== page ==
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Environmental Horticulture Graduate Program

Environmental Horticulture Graduate Program

Leah Cobb Lee / PhD student Environmental Horticulture

Leah is a native Floridian and a Ph.D. student in the Department of Environmental Horticulture. She received her Bachelor’s degree in 2013 from the University of Florida where she majored in Plant Science with a specialization in Restoration Horticulture. Leah’s Master’s research, completed in August 2015, involved identifying efficient sourcing strategies for resilient populations of sea oats in Florida and restoring coastal dune systems with respect to climate change impacts. Other passions include primary science education, grassroots ecological initiatives, and ecological anthropology.

Adviser: Dr. Carrie Reinhardt Adams

Leah Cobb Lee CV

    • A.S. General Science, Santa Fe College, 2010
    • B.S. Plant Science, University of Florida, 2013
    • M.S. Restoration Horticulture, University of Florida, 2015


    • Secretary –ENH Graduate Student Association
    • President – ENH Graduate Student Association
    • Treasurer – ENH Graduate Student Association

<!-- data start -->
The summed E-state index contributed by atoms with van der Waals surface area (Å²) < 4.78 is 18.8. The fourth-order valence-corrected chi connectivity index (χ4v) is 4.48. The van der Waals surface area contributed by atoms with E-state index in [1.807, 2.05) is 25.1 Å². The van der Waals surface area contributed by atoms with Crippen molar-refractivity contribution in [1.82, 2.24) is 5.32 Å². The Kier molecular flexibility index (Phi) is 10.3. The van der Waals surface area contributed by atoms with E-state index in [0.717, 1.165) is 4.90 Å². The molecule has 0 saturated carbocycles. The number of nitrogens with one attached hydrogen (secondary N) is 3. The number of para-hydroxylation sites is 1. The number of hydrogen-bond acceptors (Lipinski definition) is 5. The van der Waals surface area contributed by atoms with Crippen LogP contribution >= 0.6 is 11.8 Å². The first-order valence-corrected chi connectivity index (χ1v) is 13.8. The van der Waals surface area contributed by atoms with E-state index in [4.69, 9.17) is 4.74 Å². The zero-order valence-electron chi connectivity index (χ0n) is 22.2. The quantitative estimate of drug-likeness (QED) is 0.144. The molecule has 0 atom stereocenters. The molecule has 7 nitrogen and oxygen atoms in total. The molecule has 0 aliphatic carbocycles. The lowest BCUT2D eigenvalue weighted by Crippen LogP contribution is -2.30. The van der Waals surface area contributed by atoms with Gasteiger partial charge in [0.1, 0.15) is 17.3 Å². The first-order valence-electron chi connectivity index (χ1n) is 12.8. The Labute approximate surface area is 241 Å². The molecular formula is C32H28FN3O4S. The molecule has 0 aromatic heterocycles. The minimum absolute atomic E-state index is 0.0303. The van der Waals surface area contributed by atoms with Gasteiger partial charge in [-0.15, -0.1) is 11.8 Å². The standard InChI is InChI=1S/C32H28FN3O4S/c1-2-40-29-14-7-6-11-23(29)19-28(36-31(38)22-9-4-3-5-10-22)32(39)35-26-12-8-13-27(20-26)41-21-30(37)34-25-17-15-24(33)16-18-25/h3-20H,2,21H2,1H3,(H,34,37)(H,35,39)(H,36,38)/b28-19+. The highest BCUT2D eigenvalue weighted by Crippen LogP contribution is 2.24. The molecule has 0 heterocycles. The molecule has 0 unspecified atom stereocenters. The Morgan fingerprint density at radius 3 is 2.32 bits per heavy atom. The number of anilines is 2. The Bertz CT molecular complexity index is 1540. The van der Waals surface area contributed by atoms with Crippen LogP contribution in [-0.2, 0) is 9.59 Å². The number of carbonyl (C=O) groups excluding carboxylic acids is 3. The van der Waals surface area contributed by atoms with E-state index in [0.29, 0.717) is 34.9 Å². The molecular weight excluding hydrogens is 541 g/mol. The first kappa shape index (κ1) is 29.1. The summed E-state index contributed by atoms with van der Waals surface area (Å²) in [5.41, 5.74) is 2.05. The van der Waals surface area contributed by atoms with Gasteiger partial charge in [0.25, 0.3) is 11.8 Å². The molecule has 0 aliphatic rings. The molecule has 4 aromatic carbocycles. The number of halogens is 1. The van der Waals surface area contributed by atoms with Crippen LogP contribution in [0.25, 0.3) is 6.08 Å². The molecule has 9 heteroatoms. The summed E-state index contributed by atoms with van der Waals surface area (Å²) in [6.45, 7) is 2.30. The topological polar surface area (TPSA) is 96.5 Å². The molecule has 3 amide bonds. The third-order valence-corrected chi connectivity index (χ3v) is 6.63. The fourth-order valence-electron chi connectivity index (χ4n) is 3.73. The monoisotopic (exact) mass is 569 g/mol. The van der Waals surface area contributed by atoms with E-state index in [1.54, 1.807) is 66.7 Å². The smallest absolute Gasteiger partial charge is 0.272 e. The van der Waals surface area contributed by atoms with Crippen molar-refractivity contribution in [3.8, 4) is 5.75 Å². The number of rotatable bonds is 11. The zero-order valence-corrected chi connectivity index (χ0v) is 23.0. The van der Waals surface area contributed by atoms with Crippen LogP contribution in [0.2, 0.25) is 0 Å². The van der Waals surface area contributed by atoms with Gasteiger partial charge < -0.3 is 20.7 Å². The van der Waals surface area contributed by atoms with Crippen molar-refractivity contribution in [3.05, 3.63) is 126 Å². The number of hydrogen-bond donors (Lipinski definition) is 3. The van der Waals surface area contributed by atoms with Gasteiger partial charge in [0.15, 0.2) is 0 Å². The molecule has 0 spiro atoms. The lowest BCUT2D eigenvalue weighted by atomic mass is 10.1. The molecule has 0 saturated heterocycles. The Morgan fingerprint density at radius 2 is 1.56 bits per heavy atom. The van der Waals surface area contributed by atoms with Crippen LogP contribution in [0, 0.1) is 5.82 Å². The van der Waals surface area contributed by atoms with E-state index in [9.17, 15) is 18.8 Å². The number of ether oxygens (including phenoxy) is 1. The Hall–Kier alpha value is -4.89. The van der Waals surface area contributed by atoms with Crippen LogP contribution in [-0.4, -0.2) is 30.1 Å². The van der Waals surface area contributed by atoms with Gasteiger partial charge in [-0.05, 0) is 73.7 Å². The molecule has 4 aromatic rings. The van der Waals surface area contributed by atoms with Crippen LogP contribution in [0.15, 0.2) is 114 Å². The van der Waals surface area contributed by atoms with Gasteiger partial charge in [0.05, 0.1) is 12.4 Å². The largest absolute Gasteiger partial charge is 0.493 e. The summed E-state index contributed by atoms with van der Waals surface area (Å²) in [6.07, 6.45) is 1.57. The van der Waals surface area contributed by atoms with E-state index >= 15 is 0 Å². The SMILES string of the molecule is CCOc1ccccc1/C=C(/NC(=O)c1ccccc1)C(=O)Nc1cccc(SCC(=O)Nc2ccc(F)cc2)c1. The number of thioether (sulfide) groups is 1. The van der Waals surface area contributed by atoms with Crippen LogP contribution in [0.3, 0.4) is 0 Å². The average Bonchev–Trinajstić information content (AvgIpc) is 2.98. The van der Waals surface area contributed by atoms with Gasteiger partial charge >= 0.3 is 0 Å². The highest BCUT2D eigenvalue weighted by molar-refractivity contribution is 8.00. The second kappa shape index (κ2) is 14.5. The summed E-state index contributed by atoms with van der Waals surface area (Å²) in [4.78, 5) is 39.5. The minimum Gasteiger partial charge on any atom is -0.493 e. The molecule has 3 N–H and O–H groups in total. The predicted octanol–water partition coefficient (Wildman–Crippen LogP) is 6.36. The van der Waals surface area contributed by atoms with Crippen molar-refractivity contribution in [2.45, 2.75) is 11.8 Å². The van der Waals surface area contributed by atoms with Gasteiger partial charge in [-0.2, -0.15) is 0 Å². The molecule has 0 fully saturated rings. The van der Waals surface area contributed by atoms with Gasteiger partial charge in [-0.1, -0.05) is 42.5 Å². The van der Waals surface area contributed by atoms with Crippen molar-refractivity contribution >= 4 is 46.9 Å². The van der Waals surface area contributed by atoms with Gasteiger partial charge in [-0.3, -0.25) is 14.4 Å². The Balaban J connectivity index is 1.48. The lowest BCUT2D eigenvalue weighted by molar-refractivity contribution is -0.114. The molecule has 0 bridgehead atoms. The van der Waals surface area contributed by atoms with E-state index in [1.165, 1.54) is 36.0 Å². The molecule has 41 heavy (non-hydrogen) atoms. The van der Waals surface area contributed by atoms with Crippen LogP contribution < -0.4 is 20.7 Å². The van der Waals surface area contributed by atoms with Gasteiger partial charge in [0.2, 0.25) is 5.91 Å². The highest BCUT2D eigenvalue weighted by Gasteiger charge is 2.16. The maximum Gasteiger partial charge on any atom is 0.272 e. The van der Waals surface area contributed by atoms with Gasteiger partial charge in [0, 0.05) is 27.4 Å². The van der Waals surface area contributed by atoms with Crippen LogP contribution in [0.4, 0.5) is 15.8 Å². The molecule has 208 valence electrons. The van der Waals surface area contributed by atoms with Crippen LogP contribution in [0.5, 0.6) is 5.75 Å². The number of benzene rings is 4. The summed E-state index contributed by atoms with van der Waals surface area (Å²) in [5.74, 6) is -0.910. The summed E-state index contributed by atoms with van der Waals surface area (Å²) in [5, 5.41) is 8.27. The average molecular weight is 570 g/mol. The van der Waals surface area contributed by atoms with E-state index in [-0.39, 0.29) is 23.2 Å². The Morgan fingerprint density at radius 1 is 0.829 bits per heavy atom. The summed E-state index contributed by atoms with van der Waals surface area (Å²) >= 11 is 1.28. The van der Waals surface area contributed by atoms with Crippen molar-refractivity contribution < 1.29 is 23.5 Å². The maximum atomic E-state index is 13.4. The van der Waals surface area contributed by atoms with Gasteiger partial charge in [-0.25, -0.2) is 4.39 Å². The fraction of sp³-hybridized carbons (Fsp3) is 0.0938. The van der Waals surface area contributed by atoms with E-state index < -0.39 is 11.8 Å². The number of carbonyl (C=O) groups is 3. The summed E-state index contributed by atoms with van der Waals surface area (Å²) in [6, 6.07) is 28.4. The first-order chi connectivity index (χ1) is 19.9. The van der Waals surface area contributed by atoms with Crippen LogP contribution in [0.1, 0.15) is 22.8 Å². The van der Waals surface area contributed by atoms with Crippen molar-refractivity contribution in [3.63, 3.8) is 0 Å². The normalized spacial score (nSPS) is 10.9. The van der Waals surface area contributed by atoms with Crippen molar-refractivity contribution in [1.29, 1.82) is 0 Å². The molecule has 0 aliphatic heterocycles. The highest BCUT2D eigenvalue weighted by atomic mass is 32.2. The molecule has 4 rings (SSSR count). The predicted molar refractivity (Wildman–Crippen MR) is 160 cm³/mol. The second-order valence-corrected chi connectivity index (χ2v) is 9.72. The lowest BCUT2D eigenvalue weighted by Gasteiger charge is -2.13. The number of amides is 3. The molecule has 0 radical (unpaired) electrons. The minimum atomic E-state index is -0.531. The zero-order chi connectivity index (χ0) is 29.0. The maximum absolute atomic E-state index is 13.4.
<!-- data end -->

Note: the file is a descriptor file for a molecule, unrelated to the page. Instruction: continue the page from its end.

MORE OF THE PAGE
• Vice President – ENH Graduate Student Association



    • College of Agricultural and Life Sciences Honors Scholar, 2013
    • City of Gainesville Nature Commission’s Star Volunteer Award, 2012
    • Dean’s List University of Florida, 2011
    • Dean’s List Santa Fe College, 2008
    • Dean’s List Santa Fe College. 2007



    • UF Graduate School Fellowship, 2015-2019
    • William C. and Bertha M. Cornett Fellowship, 2017
    • Bertha M. Cornett Scholarship, 2014
    • Bloom N’ Grow Garden Society Scholarship, 2013
    • I. Douglas Turner Grant, 2013
    • Florida Medallion Scholars Award, Spring 2012
    • UF Teach Scholarship, 2012
    • I. Douglas Turner Grant, 2012
    • Men’s Garden Club J. Watson Scholarship, 2012
    • Florida Medallion Scholars Award, Fall 2011
    • Florida Medallion Scholars Award, Spring 2011

    Leah’s research focuses on ecology and restoration of native plant communities. Her current Ph.D. research pertains to wetland restoration techniques and the effect of genotypic diversity of Juncus roemerianus (black needlerush) on population response to increasing salinity and exotic plant invasions.

    • Teaching Assistant, FOR5157: Ecosystem Restoration, Fall 2017